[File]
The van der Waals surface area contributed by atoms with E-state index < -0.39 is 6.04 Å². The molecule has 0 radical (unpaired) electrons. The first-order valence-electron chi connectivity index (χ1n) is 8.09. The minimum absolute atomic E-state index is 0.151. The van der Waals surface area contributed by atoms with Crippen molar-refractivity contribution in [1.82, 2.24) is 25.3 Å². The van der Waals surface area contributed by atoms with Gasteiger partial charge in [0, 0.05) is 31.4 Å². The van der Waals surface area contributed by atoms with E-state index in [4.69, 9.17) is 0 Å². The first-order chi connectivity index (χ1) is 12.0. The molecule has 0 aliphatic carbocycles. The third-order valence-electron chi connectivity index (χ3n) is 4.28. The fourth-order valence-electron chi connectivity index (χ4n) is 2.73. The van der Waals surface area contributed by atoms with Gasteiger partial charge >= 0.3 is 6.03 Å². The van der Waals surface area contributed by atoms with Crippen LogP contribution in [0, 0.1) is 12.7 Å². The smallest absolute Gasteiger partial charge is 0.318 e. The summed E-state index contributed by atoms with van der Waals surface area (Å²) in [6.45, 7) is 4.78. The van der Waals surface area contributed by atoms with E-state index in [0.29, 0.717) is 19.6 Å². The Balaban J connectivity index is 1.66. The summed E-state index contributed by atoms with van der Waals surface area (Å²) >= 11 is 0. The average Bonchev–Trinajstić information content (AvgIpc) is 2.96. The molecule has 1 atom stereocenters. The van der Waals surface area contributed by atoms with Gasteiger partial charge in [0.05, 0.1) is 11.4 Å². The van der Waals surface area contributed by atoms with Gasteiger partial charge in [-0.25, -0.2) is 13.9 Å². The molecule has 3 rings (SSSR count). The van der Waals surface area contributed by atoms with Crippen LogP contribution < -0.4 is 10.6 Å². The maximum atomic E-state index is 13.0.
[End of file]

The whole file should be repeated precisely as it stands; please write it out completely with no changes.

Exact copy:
The van der Waals surface area contributed by atoms with E-state index < -0.39 is 6.04 Å². The molecule has 0 radical (unpaired) electrons. The first-order valence-electron chi connectivity index (χ1n) is 8.09. The minimum absolute atomic E-state index is 0.151. The van der Waals surface area contributed by atoms with Crippen molar-refractivity contribution in [1.82, 2.24) is 25.3 Å². The van der Waals surface area contributed by atoms with Gasteiger partial charge in [0, 0.05) is 31.4 Å². The van der Waals surface area contributed by atoms with E-state index in [4.69, 9.17) is 0 Å². The first-order chi connectivity index (χ1) is 12.0. The molecule has 0 aliphatic carbocycles. The third-order valence-electron chi connectivity index (χ3n) is 4.28. The fourth-order valence-electron chi connectivity index (χ4n) is 2.73. The van der Waals surface area contributed by atoms with Gasteiger partial charge >= 0.3 is 6.03 Å². The van der Waals surface area contributed by atoms with Crippen LogP contribution in [0, 0.1) is 12.7 Å². The smallest absolute Gasteiger partial charge is 0.318 e. The summed E-state index contributed by atoms with van der Waals surface area (Å²) in [6.45, 7) is 4.78. The van der Waals surface area contributed by atoms with E-state index in [0.29, 0.717) is 19.6 Å². The Balaban J connectivity index is 1.66. The summed E-state index contributed by atoms with van der Waals surface area (Å²) >= 11 is 0. The average Bonchev–Trinajstić information content (AvgIpc) is 2.96. The molecule has 1 atom stereocenters. The van der Waals surface area contributed by atoms with Gasteiger partial charge in [0.05, 0.1) is 11.4 Å². The van der Waals surface area contributed by atoms with Gasteiger partial charge in [-0.25, -0.2) is 13.9 Å². The molecule has 3 rings (SSSR count). The van der Waals surface area contributed by atoms with Crippen LogP contribution < -0.4 is 10.6 Å². The maximum atomic E-state index is 13.0.